With Renewable Energies and the use of residues from industries, Brazil is in a good position to produce Sustainable Fuels
Published on September 14, 2021
In the face of the effects of climate change easily observed around the globe, the need to decarbonise several sectors of the economy and reduce Greenhouse Gas (GHG) emissions is urgent.
In the event “Clean Aviation for Brazil”, promoted by ProQR, the speaker Pietro Mendes of the Brazilian Ministry of Mines and Energy (MME), partner of the ProQR project reaffirmed that importance, stating:
“When we look at the emissions reduction scenario, it is very clear that we need Sustainable Aviation Fuel (SAF) to be able to reduce emissions.”
In fact, the use of Sustainable Aviation Fuel (SAF) is a solution with great potential to significantly reduce emissions from the aviation sector. One way to produce SAF is through a process called Power-to-Liquids (PtL), which uses renewable electricity and synthesis gas, also called Syngas, to produce liquid fuels. The Fischer-Tropsch (FT) process is responsible for the conversion of synthesis gas into hydrocarbons, which can be called Renewable Electrofuels (E-fuels). Syngas is a mixture of carbon monoxide (CO) and hydrogen (H2). This gas can be produced by different routes, including the use of industrial waste as raw material.
Using emissions from industries to produce Synthesis Gas and SAF
The study “Potential of different industries in Brazil to produce synthesis gas“ was produced in partnership between the ProQR project and the EPE (Brazilian Energy Research Company). It addresses the potential of industries to produce synthesis gas, through their residues and low value by-products. The industries analysed were soy, sugarcane, biodiesel, rice, corn, steel, cement and cellulose industries. The objective was to estimate the annual potential to produce synthesis gas. It also points out which industries and which regions of the country have the greatest potential.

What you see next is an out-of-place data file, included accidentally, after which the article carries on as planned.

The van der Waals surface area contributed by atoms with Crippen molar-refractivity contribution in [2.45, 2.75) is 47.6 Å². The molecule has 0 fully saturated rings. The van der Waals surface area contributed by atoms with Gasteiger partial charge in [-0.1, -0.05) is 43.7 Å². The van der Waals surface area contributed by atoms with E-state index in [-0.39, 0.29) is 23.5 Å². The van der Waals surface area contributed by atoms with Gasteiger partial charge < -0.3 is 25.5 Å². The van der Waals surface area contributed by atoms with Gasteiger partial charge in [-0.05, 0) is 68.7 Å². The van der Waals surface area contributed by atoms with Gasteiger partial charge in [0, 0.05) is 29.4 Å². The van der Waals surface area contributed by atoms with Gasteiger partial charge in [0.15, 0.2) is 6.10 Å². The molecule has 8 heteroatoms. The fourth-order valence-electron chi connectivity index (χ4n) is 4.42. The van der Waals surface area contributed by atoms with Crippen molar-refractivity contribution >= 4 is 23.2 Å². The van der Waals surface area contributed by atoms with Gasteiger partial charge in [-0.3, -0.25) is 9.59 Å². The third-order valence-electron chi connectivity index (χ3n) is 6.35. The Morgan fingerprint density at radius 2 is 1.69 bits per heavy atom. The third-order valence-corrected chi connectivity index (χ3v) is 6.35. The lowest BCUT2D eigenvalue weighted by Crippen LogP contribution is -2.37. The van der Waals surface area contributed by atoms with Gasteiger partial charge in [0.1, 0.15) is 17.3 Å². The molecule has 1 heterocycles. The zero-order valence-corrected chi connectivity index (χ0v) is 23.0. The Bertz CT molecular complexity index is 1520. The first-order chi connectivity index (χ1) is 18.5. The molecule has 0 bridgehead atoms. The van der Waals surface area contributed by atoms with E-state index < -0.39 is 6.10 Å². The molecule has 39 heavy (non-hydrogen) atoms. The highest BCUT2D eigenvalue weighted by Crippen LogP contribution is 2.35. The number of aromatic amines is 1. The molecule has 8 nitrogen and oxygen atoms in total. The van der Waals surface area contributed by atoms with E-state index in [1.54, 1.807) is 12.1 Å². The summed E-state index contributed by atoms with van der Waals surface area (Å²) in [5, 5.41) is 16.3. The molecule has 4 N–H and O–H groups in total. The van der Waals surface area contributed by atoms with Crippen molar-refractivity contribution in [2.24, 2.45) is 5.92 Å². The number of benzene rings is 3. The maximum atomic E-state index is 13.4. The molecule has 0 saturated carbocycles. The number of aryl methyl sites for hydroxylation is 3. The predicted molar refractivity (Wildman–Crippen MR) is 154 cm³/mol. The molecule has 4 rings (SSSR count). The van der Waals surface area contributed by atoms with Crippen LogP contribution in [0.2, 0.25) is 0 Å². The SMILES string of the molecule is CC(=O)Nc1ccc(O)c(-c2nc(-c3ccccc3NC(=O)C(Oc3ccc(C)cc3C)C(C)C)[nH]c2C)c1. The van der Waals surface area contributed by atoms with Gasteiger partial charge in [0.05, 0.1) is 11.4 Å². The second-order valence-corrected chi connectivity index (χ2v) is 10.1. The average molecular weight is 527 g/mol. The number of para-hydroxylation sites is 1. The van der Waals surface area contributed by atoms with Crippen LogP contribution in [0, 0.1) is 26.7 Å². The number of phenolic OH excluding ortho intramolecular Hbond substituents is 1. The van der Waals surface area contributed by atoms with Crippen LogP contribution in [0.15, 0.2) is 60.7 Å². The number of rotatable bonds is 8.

This data is important because it helps to determine which locations could be most favourable for the construction of a Sustainable Aviation Fuel (SAF) production plant.
The soybean, corn and sugar cane industries presented the highest potential for synthesis gas production. The study concludes that the Midwest region is the most favorable for the installation of a SAF production plant, followed by the Southeast region. Considering the potential to produce synthesis gas through the listed industries, it would be possible to produce almost 200 million tons of SAF per year, which would significantly reduce GHG emissions if this product were to replace fossil aviation kerosene (QAV).
The transformation of industrial waste of low or no value into products with high added value, as is the case of SAF, is a way to manage this waste. This avoids their waste, their disposal in inappropriate place and ensures that they have a more advantageous destination, which can bring social, environmental and economic benefits. The potential to produce synthesis gas added to Brazil’s favorable conditions in producing renewable electric energy, the two main raw materials for ECR production, puts the country at an advantage in the production of synthetic aviation fuels without climate impacts.
Launch of the Study on Syngas in Webinar on September 21st
Within the virtual event “Feedstocks for Sustainable Fuel Production – The Potential of Syngas in Brazilian Industries”, the study developed in cooperation between the ProQR Project and the Brazilian Energy Research Agency (EPE) will be launched to the public and its results will be debated with partners and interested parties. Find below further information about the event.
Date: Tuesday, 21 September 10h00 – 11h30 (GMT – 03)
Platform: MS Teams (after the event, the recording will be available on YouTube from GIZ Brazil).
Language: Portuguese, with English translation.
- Eduardo Soriano Lousada, Director of the Applied Technologies Department (MCTI)
- Heloisa Borges, Director of Studies of Petroleum, Natural Gas and Biofuels (EPE)
- Aschkan Davoodi Memar, Author (GIZ)
- Juliana Rangel, Energy Research Analyst (EPE)
Ruth Barbosa and Bárbara Correa contributed to this article.